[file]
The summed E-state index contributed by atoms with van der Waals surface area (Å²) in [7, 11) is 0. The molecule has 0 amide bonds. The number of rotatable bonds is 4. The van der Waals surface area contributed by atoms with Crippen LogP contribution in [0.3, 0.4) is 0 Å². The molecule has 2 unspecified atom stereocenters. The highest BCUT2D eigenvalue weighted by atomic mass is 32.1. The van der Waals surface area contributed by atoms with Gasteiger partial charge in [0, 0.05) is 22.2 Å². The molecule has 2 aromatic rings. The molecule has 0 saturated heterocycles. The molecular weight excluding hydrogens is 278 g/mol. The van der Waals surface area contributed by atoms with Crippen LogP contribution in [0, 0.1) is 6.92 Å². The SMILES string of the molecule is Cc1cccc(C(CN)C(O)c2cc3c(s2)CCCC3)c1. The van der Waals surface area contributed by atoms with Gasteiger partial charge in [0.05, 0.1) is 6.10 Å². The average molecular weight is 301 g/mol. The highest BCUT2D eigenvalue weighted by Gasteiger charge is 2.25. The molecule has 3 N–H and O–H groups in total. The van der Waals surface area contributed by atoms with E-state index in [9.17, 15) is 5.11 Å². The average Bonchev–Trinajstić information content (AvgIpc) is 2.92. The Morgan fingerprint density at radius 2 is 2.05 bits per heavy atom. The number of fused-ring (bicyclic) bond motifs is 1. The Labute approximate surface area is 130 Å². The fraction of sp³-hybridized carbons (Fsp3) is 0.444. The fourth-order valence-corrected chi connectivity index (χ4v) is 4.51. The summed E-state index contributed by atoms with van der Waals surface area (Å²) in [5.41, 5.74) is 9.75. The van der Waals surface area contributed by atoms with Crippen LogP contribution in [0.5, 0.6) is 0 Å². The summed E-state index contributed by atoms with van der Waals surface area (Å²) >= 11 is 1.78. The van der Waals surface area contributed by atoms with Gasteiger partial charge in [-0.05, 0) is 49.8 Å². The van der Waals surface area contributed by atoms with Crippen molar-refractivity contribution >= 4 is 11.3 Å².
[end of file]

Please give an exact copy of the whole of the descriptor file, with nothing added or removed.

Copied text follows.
The summed E-state index contributed by atoms with van der Waals surface area (Å²) in [7, 11) is 0. The molecule has 0 amide bonds. The number of rotatable bonds is 4. The van der Waals surface area contributed by atoms with Crippen LogP contribution in [0.3, 0.4) is 0 Å². The molecule has 2 unspecified atom stereocenters. The highest BCUT2D eigenvalue weighted by atomic mass is 32.1. The van der Waals surface area contributed by atoms with Gasteiger partial charge in [0, 0.05) is 22.2 Å². The molecule has 2 aromatic rings. The molecule has 0 saturated heterocycles. The molecular weight excluding hydrogens is 278 g/mol. The van der Waals surface area contributed by atoms with Crippen LogP contribution in [0, 0.1) is 6.92 Å². The SMILES string of the molecule is Cc1cccc(C(CN)C(O)c2cc3c(s2)CCCC3)c1. The van der Waals surface area contributed by atoms with Gasteiger partial charge in [0.05, 0.1) is 6.10 Å². The average molecular weight is 301 g/mol. The highest BCUT2D eigenvalue weighted by Gasteiger charge is 2.25. The molecule has 3 N–H and O–H groups in total. The van der Waals surface area contributed by atoms with E-state index in [9.17, 15) is 5.11 Å². The average Bonchev–Trinajstić information content (AvgIpc) is 2.92. The Morgan fingerprint density at radius 2 is 2.05 bits per heavy atom. The number of fused-ring (bicyclic) bond motifs is 1. The Labute approximate surface area is 130 Å². The fraction of sp³-hybridized carbons (Fsp3) is 0.444. The fourth-order valence-corrected chi connectivity index (χ4v) is 4.51. The summed E-state index contributed by atoms with van der Waals surface area (Å²) in [5.41, 5.74) is 9.75. The van der Waals surface area contributed by atoms with Crippen LogP contribution in [0.5, 0.6) is 0 Å². The summed E-state index contributed by atoms with van der Waals surface area (Å²) >= 11 is 1.78. The van der Waals surface area contributed by atoms with Gasteiger partial charge in [-0.05, 0) is 49.8 Å². The van der Waals surface area contributed by atoms with Crippen molar-refractivity contribution >= 4 is 11.3 Å².